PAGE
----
Long-time readers know I spent a while knocking around the far left. Therefore Progress reminds me a great deal of these outfits it often affects to despise. Insulated from the real world and a sense of being under siege, here we have a small number of true believers venerating some revealed truth of politics. Progress has become a sect, a group swamped by the muck of history and rapidly fossilised by it. Like Blairism, liberalism, all varieties of so-called centrism and, increasingly, Conservatism, it has set itself against a new politics of a rising class of workers and finds itself thrust aside. That doesn't mean it's about to die, but does suggest the bliss of permanent irrelevance is standing by, with Progress eagerly reaching out for the embrace. It would be a kindness to end it now.


Robert said...

Ah well, goodbye then, Progress. Can’t really say it’s been nice knowing you, but the landscape will be a little less colourful without you.

Phil said...

Sadly, I fear that the struggle to prevent the new majority in the party from expressing itself (aka keep the far Left from taking over) will keep Progress busy for a while yet, and the inertia and self-protective instincts of existing office-holders will be effective enough for them to imagine they're having some effect.

Anonymous said...

"but it does mean abandoning a view of politics as an interplay of personalities"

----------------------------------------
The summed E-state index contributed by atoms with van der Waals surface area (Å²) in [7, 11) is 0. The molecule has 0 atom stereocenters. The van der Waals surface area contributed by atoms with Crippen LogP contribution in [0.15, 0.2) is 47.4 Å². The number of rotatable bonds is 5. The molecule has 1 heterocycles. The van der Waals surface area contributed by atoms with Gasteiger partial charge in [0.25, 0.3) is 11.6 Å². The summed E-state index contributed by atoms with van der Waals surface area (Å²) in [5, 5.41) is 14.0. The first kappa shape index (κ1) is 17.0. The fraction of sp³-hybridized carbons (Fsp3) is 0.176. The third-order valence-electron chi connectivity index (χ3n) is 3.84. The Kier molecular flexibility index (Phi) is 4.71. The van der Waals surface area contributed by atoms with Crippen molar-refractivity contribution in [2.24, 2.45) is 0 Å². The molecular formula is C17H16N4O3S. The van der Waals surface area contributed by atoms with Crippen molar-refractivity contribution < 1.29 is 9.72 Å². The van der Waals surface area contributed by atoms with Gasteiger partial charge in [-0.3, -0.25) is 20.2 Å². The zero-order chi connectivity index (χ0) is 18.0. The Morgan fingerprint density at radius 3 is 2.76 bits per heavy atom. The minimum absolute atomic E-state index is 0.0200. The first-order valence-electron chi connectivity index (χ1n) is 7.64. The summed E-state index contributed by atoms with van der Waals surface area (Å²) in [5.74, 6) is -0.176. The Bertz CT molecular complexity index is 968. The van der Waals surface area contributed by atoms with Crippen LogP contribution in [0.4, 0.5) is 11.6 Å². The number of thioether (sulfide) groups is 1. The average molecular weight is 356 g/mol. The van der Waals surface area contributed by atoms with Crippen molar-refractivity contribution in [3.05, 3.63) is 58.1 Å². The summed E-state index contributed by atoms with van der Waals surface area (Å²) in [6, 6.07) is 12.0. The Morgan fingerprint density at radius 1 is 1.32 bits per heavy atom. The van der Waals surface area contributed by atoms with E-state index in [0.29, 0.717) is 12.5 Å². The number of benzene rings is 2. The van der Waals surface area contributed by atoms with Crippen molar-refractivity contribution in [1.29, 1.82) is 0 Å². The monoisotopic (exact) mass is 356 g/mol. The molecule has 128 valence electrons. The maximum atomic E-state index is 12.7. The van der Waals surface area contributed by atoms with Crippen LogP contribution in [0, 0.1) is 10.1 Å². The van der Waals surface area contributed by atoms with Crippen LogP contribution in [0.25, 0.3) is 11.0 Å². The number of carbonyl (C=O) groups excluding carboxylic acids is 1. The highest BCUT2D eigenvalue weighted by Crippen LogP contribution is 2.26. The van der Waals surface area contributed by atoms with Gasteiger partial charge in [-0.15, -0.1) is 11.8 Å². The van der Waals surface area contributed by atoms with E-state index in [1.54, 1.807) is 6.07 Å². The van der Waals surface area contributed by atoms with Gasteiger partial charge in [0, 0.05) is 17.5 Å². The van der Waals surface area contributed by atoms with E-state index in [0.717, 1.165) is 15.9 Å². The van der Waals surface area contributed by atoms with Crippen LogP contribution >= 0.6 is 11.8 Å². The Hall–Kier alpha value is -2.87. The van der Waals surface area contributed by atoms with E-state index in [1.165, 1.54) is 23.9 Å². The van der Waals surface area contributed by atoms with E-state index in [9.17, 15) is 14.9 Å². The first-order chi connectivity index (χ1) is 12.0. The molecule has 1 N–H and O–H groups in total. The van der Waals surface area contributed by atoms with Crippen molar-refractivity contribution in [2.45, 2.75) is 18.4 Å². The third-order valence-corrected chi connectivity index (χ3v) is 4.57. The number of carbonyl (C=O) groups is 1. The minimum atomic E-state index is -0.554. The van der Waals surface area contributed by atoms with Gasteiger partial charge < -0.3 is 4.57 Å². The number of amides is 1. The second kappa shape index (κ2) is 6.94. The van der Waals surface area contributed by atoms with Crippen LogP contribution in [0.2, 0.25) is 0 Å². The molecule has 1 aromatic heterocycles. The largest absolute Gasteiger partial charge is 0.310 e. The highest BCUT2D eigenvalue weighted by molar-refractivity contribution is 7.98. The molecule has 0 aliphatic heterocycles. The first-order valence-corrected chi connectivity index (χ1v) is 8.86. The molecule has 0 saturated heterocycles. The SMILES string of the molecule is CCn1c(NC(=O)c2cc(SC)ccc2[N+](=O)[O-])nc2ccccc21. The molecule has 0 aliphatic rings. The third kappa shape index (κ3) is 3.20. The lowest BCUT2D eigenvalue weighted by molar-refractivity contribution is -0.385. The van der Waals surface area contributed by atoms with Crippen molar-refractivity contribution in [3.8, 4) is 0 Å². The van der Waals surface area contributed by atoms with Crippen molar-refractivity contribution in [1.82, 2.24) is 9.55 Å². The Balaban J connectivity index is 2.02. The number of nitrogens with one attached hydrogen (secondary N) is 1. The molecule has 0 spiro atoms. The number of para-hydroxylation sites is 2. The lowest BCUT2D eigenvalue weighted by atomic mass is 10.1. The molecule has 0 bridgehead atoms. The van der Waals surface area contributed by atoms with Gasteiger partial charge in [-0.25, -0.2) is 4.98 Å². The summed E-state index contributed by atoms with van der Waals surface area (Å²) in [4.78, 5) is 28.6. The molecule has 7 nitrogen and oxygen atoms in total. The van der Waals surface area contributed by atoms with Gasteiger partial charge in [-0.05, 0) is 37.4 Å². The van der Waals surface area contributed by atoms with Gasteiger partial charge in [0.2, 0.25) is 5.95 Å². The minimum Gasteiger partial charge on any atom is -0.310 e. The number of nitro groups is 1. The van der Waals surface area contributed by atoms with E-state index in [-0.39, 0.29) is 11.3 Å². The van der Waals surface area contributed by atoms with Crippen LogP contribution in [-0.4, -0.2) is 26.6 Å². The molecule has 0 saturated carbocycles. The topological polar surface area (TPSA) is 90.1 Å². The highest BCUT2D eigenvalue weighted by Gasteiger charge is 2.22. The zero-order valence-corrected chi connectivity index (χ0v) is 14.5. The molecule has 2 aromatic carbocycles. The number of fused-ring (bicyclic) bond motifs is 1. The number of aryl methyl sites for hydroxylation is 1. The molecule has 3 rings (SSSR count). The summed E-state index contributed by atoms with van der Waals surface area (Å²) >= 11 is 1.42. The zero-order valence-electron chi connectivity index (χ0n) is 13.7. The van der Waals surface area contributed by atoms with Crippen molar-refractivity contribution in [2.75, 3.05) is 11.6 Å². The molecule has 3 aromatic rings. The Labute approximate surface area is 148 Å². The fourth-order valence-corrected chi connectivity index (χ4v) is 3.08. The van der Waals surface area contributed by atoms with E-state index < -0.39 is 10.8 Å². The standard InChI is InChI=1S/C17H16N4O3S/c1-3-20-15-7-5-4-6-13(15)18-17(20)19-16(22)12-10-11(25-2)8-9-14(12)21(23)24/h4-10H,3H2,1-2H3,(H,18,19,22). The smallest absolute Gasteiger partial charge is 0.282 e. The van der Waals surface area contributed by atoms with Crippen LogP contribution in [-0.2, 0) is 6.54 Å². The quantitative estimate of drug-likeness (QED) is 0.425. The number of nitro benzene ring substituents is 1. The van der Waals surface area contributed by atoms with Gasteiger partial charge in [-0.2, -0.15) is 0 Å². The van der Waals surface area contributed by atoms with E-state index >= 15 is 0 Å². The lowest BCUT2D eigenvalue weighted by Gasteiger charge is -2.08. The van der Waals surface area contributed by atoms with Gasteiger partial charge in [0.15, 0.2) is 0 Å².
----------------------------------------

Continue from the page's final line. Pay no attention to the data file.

I get the impression that Marxists are required to believe, as an act of faith, that personalities don't matter. Although it's odd that the most extravagant personality cults have mainly been created by self-styled Marxist governments! But before you run away with this idea you ought really to consider how the Party would be doing right now if two years ago, by some bizarre miracle, Dianne Abbott had been elected leader.

Anonymous said...

What's interesting is how people like IPPR have pivoted. Since Tom Kibasi became Director, they've become a lot more progressive on economics (maybe because as a McKinsey consultant he knows that the current version of capitalism has knackered itself and needs rethinking, rather than centrism as a political pose or cultural marker), although he is not as good on issues like immigration as I might like.

Keith said...

Anonymous has forgotten Hitler had a pretty good personalty based cult of hero worship as did mussolini; so marxists are not the only ones. Have progress had any juicy sex scandals yet? Since that would be normal for cultish groups divorced from reality.

Ed said...

Abbott's Law strikes again ... notable how few of the people obsessed with denigrating her can manage to spell her name correctly.